What help is helpful for people to manage transitions on the dementia journey? (Poland_U17SF1)
Public and voluntary sector organisations provide diverse services aimed at helping people with dementia, however forms of help can be disparate and fragmented. Further many services and resources are badged as dementia-specific and so risk creating stigma and alienating those for who they are intended. Research is limited into what forms of help people with dementia and their families access and whether such help supports the continuing social citizenship of people with dementia.
This PhD is linked to the ESRC/NIHR £4M-funded PRIDE research programme which draws on national and international longitudinal data to investigate what enables continuing social participation and independent living for people with dementia (Poland and Birt UEA research leads). PhD students linked to the PRIDE research team can gain international research skills- from INTERDEM membership. Poland and Birt have undertaken a multi-site mixed qualitative methods longitudinal study of transitions towards and beyond dementia diagnosis. This work explored the transition from ‘person with memory difficulties' to ‘person with dementia' and how the management of such liminalities can lead to very different post-liminal states spanning passive to active citizenship. (Birt, Poland et al 2017), suggesting that differing types of help may shape diverse journeys through dementia.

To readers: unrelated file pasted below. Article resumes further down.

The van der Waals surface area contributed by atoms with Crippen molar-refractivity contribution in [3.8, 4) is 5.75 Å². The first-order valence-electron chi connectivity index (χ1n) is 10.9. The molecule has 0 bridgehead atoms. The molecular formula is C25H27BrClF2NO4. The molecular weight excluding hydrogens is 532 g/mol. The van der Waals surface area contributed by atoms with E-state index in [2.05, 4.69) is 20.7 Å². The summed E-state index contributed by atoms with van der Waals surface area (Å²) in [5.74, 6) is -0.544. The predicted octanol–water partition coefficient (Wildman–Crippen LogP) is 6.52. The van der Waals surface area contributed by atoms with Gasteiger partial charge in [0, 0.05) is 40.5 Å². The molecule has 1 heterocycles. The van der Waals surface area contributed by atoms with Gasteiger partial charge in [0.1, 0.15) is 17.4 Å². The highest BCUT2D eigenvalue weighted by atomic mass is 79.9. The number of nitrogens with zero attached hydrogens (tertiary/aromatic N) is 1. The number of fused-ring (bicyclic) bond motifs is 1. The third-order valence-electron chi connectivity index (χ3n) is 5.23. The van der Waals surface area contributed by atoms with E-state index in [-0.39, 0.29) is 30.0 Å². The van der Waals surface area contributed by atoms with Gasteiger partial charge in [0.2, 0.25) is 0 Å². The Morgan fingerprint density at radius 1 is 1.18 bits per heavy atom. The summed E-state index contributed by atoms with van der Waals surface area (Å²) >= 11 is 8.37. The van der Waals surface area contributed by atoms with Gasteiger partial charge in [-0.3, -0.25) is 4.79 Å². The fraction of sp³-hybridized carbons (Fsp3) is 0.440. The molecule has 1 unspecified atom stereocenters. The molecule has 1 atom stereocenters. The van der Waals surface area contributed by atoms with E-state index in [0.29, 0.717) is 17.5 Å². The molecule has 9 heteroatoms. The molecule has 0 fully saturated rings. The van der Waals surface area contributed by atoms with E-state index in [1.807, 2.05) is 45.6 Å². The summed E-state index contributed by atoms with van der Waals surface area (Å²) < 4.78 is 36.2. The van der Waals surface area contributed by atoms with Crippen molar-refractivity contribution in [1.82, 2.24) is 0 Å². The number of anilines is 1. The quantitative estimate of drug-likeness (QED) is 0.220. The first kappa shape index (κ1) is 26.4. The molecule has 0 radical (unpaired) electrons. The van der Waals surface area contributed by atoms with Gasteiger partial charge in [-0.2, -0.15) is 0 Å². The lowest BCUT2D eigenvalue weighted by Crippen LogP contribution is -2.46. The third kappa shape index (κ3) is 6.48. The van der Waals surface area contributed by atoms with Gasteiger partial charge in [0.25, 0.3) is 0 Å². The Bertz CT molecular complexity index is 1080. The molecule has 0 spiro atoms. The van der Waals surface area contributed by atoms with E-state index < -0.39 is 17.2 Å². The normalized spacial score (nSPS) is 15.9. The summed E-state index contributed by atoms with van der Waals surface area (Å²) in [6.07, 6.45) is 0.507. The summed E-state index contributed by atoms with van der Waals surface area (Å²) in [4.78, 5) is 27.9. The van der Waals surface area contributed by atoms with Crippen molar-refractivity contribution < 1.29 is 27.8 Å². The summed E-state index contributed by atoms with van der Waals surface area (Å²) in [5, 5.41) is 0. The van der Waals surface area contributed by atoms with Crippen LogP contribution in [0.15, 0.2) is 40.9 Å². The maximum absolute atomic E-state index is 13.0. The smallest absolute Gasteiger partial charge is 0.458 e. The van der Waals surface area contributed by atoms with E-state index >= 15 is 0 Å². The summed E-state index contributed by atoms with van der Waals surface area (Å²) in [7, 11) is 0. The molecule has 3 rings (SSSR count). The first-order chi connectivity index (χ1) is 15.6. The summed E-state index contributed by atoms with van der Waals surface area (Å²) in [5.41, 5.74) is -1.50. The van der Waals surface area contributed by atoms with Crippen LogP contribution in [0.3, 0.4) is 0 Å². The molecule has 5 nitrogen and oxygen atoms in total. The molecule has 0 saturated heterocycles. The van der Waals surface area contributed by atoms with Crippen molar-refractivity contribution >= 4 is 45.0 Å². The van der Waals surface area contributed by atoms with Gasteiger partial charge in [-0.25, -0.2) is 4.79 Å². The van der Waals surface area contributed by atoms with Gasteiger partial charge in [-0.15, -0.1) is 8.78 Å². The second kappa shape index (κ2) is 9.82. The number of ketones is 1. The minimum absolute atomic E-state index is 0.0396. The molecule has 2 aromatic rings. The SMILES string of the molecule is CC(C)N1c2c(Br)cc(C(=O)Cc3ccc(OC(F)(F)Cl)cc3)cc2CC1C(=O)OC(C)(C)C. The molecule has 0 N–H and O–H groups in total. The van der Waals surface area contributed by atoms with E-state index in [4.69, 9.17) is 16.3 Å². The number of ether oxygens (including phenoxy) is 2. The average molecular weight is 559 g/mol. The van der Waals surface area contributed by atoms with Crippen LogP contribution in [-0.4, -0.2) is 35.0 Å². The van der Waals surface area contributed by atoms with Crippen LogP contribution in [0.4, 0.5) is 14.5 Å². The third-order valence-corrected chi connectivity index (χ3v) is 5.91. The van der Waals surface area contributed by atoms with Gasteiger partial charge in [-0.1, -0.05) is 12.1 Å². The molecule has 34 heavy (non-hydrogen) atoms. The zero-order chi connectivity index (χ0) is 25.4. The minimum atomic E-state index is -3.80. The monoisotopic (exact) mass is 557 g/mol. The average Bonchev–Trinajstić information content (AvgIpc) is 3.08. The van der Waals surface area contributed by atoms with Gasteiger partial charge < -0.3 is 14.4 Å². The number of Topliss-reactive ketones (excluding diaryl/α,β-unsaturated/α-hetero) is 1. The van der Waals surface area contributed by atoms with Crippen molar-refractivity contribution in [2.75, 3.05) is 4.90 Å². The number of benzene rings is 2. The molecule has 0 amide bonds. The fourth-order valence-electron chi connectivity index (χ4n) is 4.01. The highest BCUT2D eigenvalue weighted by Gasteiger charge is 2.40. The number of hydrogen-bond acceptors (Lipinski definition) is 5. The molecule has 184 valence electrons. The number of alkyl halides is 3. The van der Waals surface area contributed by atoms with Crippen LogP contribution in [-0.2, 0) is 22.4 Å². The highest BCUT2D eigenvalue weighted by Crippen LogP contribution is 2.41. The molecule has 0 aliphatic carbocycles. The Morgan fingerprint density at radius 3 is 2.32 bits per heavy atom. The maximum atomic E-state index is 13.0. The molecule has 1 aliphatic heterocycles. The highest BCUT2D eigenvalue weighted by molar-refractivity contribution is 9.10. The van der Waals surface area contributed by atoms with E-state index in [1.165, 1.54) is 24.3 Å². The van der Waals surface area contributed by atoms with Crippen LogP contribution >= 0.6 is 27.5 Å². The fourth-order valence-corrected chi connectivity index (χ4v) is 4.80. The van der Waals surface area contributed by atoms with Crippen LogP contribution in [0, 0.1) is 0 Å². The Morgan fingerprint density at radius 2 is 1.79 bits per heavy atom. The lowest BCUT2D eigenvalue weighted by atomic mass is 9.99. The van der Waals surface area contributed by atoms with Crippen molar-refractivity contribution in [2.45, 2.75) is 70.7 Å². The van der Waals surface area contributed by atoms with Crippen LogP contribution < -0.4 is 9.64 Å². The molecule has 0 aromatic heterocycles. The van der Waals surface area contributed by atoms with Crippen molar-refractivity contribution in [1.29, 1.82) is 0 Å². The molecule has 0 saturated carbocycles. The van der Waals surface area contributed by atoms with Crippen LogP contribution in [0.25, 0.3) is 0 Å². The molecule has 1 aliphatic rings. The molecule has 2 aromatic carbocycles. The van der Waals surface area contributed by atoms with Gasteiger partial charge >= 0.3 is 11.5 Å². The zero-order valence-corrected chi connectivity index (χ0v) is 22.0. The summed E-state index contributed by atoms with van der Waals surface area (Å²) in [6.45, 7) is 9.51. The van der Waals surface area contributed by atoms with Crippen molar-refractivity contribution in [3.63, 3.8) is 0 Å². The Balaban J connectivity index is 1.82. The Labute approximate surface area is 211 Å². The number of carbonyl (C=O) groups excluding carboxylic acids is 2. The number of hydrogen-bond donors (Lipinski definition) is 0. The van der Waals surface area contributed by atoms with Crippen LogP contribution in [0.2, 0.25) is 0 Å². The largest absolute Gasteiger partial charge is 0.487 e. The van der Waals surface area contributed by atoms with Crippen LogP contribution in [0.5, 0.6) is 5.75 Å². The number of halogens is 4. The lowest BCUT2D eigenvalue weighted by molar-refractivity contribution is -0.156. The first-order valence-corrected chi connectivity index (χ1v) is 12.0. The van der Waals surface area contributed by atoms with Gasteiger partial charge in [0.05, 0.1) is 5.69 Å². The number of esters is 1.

The PhD will include:
· structured review to identify types of support people with dementia valve and their reasons
· secondary analysis of PRIDE WP2 qualitative data set to identify types, uses and effects of help
· small mixed-methods study with up to 10 families from PRIDE study
The PhD will extend the PRIDE study's longitudinal findings and explore micro- and meso- social structures that able help to be provided in ways that support social citizenship. This may inform a conceptual tool to assess helpfulness. The supervisory team (Poland, Birt and Charlesworth UCL) have expertise in gerontology carework and peer support.
This job comes from a partnership with Science Magazine and